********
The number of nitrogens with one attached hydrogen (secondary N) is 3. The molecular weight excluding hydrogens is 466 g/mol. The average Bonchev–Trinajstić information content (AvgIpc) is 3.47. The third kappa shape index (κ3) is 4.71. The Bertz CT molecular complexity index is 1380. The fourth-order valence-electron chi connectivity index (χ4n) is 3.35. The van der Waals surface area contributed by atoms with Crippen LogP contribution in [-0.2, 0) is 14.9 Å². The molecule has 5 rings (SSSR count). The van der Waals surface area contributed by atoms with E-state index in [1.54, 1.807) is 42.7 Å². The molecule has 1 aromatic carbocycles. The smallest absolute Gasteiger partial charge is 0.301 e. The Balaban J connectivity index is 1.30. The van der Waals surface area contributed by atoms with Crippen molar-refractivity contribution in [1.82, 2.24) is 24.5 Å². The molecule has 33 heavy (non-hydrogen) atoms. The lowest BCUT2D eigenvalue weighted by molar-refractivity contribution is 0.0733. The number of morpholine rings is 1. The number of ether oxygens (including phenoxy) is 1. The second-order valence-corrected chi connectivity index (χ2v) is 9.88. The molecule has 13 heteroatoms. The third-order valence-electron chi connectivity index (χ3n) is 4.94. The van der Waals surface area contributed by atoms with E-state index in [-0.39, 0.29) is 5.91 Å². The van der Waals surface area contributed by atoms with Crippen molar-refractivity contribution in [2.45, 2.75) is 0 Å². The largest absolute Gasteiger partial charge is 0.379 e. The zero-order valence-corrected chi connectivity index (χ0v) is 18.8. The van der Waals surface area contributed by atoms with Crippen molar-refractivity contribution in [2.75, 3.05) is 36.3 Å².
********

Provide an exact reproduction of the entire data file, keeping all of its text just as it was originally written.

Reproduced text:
The number of nitrogens with one attached hydrogen (secondary N) is 3. The molecular weight excluding hydrogens is 466 g/mol. The average Bonchev–Trinajstić information content (AvgIpc) is 3.47. The third kappa shape index (κ3) is 4.71. The Bertz CT molecular complexity index is 1380. The fourth-order valence-electron chi connectivity index (χ4n) is 3.35. The van der Waals surface area contributed by atoms with Crippen LogP contribution in [-0.2, 0) is 14.9 Å². The molecule has 5 rings (SSSR count). The van der Waals surface area contributed by atoms with E-state index in [1.54, 1.807) is 42.7 Å². The molecule has 1 aromatic carbocycles. The smallest absolute Gasteiger partial charge is 0.301 e. The Balaban J connectivity index is 1.30. The van der Waals surface area contributed by atoms with Crippen molar-refractivity contribution in [1.82, 2.24) is 24.5 Å². The molecule has 33 heavy (non-hydrogen) atoms. The lowest BCUT2D eigenvalue weighted by molar-refractivity contribution is 0.0733. The number of morpholine rings is 1. The number of ether oxygens (including phenoxy) is 1. The second-order valence-corrected chi connectivity index (χ2v) is 9.88. The molecule has 13 heteroatoms. The third-order valence-electron chi connectivity index (χ3n) is 4.94. The van der Waals surface area contributed by atoms with E-state index in [-0.39, 0.29) is 5.91 Å². The van der Waals surface area contributed by atoms with Crippen molar-refractivity contribution in [2.45, 2.75) is 0 Å². The largest absolute Gasteiger partial charge is 0.379 e. The zero-order valence-corrected chi connectivity index (χ0v) is 18.8. The van der Waals surface area contributed by atoms with Crippen molar-refractivity contribution in [2.75, 3.05) is 36.3 Å².